SI Vault
Edited by Craig Neff
March 31, 1986
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March 31, 1986


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At last week's Shamrock Summit in Washington with Canadian Prime Minister Brian Mulroney, President Ronald Reagan finally acknowledged that acid rain is a real and serious environmental problem. He endorsed a report prepared by the Canadian and U.S. special envoys on acid rain calling for a $5 billion, five-year U.S. effort to develop cleaner ways of burning coal.

But for all the attention it drew, that approval was less significant than it seemed. Reagan has long held that further study is needed before action is taken against acid rain, and the steps suggested in the report still have more to do with research than control.

By contrast, a program with teeth was introduced last week in the Senate. It is the handiwork of Senator Robert T. Stafford (R., Vermont), head of the Senate Environment and Public Works Committee, who took the opportunity of the Shamrock Summit to propose legislation that would set firm emissions limits in all 50 states. It would order a 12.3-million-ton reduction in sulfur dioxide emissions over the next 10 years and mandate tougher controls on automobile and other sources of nitrous oxide, carbon monoxide and hydrocarbon emissions. It would require that the President seek acid rain treaties with both Canada and Mexico. The bill has bipartisan sponsorship—though it is expected to be opposed by the President—and similar legislation is now being drafted for introduction in the House.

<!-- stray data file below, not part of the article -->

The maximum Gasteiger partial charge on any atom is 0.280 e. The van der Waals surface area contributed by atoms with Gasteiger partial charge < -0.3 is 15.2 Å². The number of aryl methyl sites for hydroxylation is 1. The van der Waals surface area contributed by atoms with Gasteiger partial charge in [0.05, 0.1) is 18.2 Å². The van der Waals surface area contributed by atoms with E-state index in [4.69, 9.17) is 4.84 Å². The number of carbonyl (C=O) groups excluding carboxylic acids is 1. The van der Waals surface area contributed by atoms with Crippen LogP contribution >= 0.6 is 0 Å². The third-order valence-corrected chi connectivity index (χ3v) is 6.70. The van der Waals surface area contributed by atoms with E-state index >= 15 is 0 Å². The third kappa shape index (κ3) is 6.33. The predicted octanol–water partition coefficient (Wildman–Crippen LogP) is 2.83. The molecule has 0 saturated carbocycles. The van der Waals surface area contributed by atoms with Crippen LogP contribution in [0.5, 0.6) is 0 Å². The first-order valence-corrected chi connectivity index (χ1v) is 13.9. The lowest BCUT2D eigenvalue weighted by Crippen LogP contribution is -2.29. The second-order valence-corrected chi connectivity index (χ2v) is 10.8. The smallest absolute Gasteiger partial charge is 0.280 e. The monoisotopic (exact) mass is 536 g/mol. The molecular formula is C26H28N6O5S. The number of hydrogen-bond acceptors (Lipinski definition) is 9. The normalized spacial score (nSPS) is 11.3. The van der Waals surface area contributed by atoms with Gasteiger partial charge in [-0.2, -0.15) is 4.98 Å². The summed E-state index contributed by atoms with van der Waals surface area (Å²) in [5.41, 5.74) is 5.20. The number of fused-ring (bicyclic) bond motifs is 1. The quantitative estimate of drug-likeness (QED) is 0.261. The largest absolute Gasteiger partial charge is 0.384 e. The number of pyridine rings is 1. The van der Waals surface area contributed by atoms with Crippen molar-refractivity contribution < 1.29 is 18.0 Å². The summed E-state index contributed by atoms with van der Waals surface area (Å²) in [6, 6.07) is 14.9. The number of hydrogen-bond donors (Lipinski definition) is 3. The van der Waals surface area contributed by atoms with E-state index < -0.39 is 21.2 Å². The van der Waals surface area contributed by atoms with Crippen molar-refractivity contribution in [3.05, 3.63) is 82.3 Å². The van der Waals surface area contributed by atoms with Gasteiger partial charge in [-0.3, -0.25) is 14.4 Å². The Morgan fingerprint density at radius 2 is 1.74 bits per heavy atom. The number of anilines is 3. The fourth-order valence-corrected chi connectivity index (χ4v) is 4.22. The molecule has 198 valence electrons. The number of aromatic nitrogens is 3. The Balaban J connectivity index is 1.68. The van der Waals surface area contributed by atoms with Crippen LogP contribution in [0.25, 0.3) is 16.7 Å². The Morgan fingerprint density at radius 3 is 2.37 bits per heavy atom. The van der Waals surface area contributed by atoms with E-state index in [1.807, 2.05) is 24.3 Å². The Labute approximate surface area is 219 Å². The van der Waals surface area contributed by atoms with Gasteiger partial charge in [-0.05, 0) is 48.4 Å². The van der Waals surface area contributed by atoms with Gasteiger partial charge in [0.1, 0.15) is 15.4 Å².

"The case against air pollution generally and acid rain in particular is becoming clear everywhere in the world," says Stafford. "Lakes and forests are dying, buildings are being destroyed and human health is at stake." He calls his proposed legislation "a turning point" in North America's acid rain controversy.


Twenty-three years ago, before he was an All-Pro with the Baltimore Bullets, Gus Johnson was a high-bounding forward at the University of Idaho. He set school records that still stand—466 rebounds in a season, 31 in a game—and one that looked like it would stand forever. One night at the Corner Club bar in Moscow, Johnson was challenged to demonstrate his leaping ability. From a standing start, he went straight up and slapped a beam at a spot 11'4" off the floor. For his feat he earned a free beer, and a nail was driven into the beam to commemorate the historic jump.

During the next two decades a parade of drunken barflies and Idaho basketball stars took shots at the nail, but none reached it. Then earlier this year Joey Johnson, a 6'3�" freshman at the College of Southern Idaho in Twin Falls, pushed open the doors of the saloon and went gunning for Gus. As he laced his sneakers he looked at the nail and said, "No sweat.... It's just a nail." He leaped, and a new Johnson was king. The bartender ceremonially raised the nail three inches. "Jumping is the one thing I can do," said Joey.

He is far too modest. Joey, a brother of Boston Celtic guard Dennis, can also shoot: He averaged 14 points a game this season for Southern Idaho, which was 35-3 and ranked fifth among U.S. junior colleges. But jumping is the thing Johnson does best. His vertical leap from a standing start is an astonishing 48 inches.

Best news of the week for the NFL: Through the first 20 games of this college baseball season, Auburn's Bo Jackson, who's trying to choose between a pro career in football and baseball, is hitting .258—with 29 strikeouts in 66 at bats.

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